Since the U.S.-China summit meeting, President Trump has heaped praise on Chinese president Xi Jinping for his perceived assistance on North Korea. Trump walked back a campaign promise, declaring, “Why would I call China a currency manipulator when they are working with us on the North Korean problem?” He also adopted a softer tone on Xi’s help with North Korea: “I believe he is trying very hard. . . . He is a very good man, and I got to know him very well. . . . I know he would like to be able to do something; perhaps it’s possible that he can’t.”
President Trump even claimed that “nobody has ever seen such a positive response on our behalf from China.”
But China has repeatedly assured successive U.S. presidents of its resolve in pressuring North Korea, only to under deliver every time. Several Chinese actions lauded by the administration seem to amount to less than meets the eye. After this weekend’s launch, Beijing responded by declaring that “all relevant parties should exercise restraint and do nothing to further worsen regional tensions.”
This is also North Korea’s first provocation since Moon Jae-in was elected president of South Korea on May 9. Moon, a left-of-center candidate, has criticized his predecessors and Washington, DC for an overreliance on sanctions and pressure tactics. Instead, he advocates a return to the less conditional engagement policies of previous liberal presidents, including Roh Moo-hyun for whom Moon served as chief of staff. Roh’s term was marked by tense relations with Washington over policy differences on North Korea.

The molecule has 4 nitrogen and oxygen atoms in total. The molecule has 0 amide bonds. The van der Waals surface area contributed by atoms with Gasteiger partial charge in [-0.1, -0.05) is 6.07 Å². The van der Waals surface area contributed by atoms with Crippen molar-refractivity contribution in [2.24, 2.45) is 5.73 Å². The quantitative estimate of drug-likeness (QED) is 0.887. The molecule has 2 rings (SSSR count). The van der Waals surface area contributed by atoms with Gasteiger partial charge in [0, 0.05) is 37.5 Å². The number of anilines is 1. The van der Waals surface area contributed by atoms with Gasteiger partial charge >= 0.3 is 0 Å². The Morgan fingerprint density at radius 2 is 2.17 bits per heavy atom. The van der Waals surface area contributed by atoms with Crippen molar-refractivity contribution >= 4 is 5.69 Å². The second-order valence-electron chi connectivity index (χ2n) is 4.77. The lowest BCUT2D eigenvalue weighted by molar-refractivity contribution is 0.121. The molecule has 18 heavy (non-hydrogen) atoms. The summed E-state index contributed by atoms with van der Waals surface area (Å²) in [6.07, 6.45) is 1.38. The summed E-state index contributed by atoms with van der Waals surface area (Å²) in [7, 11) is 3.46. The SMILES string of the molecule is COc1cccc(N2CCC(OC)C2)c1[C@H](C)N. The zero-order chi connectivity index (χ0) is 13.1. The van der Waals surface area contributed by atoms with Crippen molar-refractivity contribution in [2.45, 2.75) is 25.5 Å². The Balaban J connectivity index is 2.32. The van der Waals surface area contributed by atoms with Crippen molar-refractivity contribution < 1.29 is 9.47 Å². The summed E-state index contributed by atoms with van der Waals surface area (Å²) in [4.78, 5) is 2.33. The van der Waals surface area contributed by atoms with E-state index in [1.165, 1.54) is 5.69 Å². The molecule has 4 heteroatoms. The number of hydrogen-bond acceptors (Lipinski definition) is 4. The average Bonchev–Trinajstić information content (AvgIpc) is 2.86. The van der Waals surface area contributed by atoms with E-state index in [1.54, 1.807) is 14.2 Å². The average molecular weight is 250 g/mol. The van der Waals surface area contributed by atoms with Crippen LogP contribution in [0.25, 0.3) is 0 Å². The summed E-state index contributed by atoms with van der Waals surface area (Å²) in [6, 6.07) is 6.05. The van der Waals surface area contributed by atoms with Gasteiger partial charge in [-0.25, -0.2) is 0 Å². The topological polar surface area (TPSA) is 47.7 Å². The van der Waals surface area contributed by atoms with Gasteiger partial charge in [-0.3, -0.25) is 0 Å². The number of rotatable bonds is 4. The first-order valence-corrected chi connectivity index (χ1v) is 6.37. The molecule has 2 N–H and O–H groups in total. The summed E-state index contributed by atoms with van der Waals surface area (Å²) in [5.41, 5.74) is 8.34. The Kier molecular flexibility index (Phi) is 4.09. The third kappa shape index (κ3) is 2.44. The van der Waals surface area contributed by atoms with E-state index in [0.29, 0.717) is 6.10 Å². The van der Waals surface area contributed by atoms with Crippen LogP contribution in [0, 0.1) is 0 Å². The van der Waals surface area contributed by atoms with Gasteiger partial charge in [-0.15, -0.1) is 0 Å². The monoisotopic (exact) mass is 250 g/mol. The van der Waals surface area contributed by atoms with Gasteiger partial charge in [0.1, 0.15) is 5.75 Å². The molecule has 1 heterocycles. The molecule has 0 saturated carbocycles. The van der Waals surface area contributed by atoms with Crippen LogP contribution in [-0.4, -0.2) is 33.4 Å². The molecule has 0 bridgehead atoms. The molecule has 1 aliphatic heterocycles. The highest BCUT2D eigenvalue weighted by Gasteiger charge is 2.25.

Moon sees economic engagement with North Korea as a means of bringing the north back to the negotiating table and eventually achieving “economic unification” of the two Koreas. North Korea’s willingness to violate UN resolutions so quickly after Moon’s inauguration shows that the regime will not act any more benevolently to Moon than to his conservative predecessors. In 2009, Pyongyang similarly disabused President Obama of his view that the regime would act differently than it had under George W. Bush.
Moon “strongly condemn[ed]” the missile launch and declared that while “South Korea remains open to the possibility of dialogue with North Korea, it is only possible when North Korea shows a change in attitude.”
More Pressure Needed
North Korea’s defiance of the international community was particularly embarrassing for China since the launch occurred as their leaders were assembled in Beijing for the Belt and Road Forum. If Beijing does not respond firmly to Pyongyang’s violation of UN resolutions, then President Trump should end his restraint on imposing stronger sanctions on Pyongyang as well as more fully enforcing U.S. laws through secondary sanctions on Chinese violators.
Moon now faces a dilemma on pursuing his intended engagement towards North Korea or defending UN resolutions. While his initial response appears pragmatic, there are concerns in Washington that he will return to the one-sided provision of economic largesse to Pyongyang without first demanding compliance with UN resolutions or the regime’s previous pledges to denuclearize.
This piece originally appeared in The National Interest